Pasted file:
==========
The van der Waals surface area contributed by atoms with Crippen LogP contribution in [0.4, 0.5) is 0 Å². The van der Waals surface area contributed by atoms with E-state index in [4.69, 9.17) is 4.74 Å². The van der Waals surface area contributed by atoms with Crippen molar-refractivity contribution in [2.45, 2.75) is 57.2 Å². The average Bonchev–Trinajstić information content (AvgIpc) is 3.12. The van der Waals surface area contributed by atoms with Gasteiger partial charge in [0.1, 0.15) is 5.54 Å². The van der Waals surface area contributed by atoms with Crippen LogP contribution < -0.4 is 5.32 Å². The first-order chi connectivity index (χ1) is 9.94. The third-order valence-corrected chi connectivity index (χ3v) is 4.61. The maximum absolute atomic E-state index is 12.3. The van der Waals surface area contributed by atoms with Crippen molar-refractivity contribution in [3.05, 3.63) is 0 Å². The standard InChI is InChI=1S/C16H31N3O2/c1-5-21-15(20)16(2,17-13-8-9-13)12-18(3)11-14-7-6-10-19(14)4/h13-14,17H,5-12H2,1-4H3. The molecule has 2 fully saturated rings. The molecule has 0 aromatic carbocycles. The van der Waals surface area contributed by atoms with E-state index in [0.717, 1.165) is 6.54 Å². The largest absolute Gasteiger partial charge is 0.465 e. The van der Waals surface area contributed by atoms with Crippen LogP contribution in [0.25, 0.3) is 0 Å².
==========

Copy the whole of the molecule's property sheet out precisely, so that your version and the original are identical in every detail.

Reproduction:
The van der Waals surface area contributed by atoms with Crippen LogP contribution in [0.4, 0.5) is 0 Å². The van der Waals surface area contributed by atoms with E-state index in [4.69, 9.17) is 4.74 Å². The van der Waals surface area contributed by atoms with Crippen molar-refractivity contribution in [2.45, 2.75) is 57.2 Å². The average Bonchev–Trinajstić information content (AvgIpc) is 3.12. The van der Waals surface area contributed by atoms with Gasteiger partial charge in [0.1, 0.15) is 5.54 Å². The van der Waals surface area contributed by atoms with Crippen LogP contribution < -0.4 is 5.32 Å². The first-order chi connectivity index (χ1) is 9.94. The third-order valence-corrected chi connectivity index (χ3v) is 4.61. The maximum absolute atomic E-state index is 12.3. The van der Waals surface area contributed by atoms with Crippen molar-refractivity contribution in [3.05, 3.63) is 0 Å². The standard InChI is InChI=1S/C16H31N3O2/c1-5-21-15(20)16(2,17-13-8-9-13)12-18(3)11-14-7-6-10-19(14)4/h13-14,17H,5-12H2,1-4H3. The molecule has 2 fully saturated rings. The molecule has 0 aromatic carbocycles. The van der Waals surface area contributed by atoms with E-state index in [0.717, 1.165) is 6.54 Å². The largest absolute Gasteiger partial charge is 0.465 e. The van der Waals surface area contributed by atoms with Crippen LogP contribution in [0.25, 0.3) is 0 Å².